Kim Cattrall and Toby Jones Headline this Agatha Christie Mystery
From the same team behind 2015’s successful adaptation of Agatha Christie’s And Then There Were None comes a brilliantly grim murder mystery set in the 1920s, devastating in its conclusion. The sublime morality play found in The Witness For The Prosecution takes an alternate path from prior film and stage adaptations, this time using Agatha Christie’s original short story for inspiration.
Tautly scripted and charged with a dark atmosphere unusual for period mysteries, it’s a brilliant adaptation that will make your head spin with its twists and turns. Deviously plotted, Christie’s powerful story remains thrilling entertainment in this new form.
When wealthy heiress Emily French (Kim Cattrall) is brutally murdered in her home, all evidence points to French’s young lover, Leonard Vole (Billy Howle). The aging socialite with a predilection for younger men had recently named Vole as the sole beneficiary to her sizable fortune. Ms. French’s devoted housekeeper (Monica Dolan) immediately fingers Leonard as the culprit. The police agree it’s an open-and-shut case.
Leonard insists that an enigmatic chorus girl from Austria can prove his innocence. Having survived the horrors of World War I together, Romaine (Andrea Riseborough) lives with Vole in London. Solicitor John Mayhew (Toby Jones) sees a bit of his own deceased son in Leonard, agreeing to defend him from the murder charges. A romantic at heart, Mayhew is a good man hoping justice is served.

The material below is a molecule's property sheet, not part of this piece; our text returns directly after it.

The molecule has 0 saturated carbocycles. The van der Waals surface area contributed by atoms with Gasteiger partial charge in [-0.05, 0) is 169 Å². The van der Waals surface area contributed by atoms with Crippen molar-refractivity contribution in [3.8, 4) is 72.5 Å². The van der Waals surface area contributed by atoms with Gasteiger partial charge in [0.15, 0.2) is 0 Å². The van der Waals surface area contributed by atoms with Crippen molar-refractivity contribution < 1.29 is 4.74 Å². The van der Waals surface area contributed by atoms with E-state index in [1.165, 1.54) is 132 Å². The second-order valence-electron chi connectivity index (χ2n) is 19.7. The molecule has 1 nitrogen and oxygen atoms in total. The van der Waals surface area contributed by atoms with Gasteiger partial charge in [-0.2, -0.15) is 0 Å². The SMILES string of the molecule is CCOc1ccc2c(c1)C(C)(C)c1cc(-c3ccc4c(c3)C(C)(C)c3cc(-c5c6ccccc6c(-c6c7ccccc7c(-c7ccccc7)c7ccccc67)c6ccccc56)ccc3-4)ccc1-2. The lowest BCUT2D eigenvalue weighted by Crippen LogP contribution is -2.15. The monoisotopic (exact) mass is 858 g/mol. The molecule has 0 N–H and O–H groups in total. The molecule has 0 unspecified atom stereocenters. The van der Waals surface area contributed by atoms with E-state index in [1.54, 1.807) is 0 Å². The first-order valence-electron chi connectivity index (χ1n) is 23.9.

Toby Jones gives a wonderful performance as the earnest lawyer
Toby Jones gives a wonderful performance as the earnest lawyer
As the scandalous crime goes to trial, solicitor John Mayhew finds that the case may be his own undoing. Caught in a loveless marriage and suffering terribly from some disease he steadfastly ignores, Mayhew believes in his client’s innocence and willing to sacrifice everything to free Vole.
Writer Sarah Phelps perfectly cast the London setting in the bleak aftermath of World War I, which informs the class divide at the heart of The Witness For The Prosecution. Vole is only drawn into French’s socialite world looking for a small job, desperate for some paying work. Emily French is oblivious to Vole’s impoverished world, insulated by her wealth as a heiress. Janet McIntyre is her somewhat jealous maid, a possessive woman that views the lower class Vole as a threat to French’s household.
The Witness For The Prosecution is an atmospheric mystery with stunning twists and turns. Superbly cast with a host of popular BBC actors, the rich emotional drama inherent to its characters works beyond the expected mystery. As we learn more about Leonard Vole and the mysterious Romaine Heilger, Mayhew gets more and more emotionally involved in a case that may cost him his life. Toby Jones gives a wonderful performance as the earnest lawyer, fighting for his client’s life. His Mayhew is the real heart of the film, a genuinely involving character you can’t help but root for as we learn more about his sad life.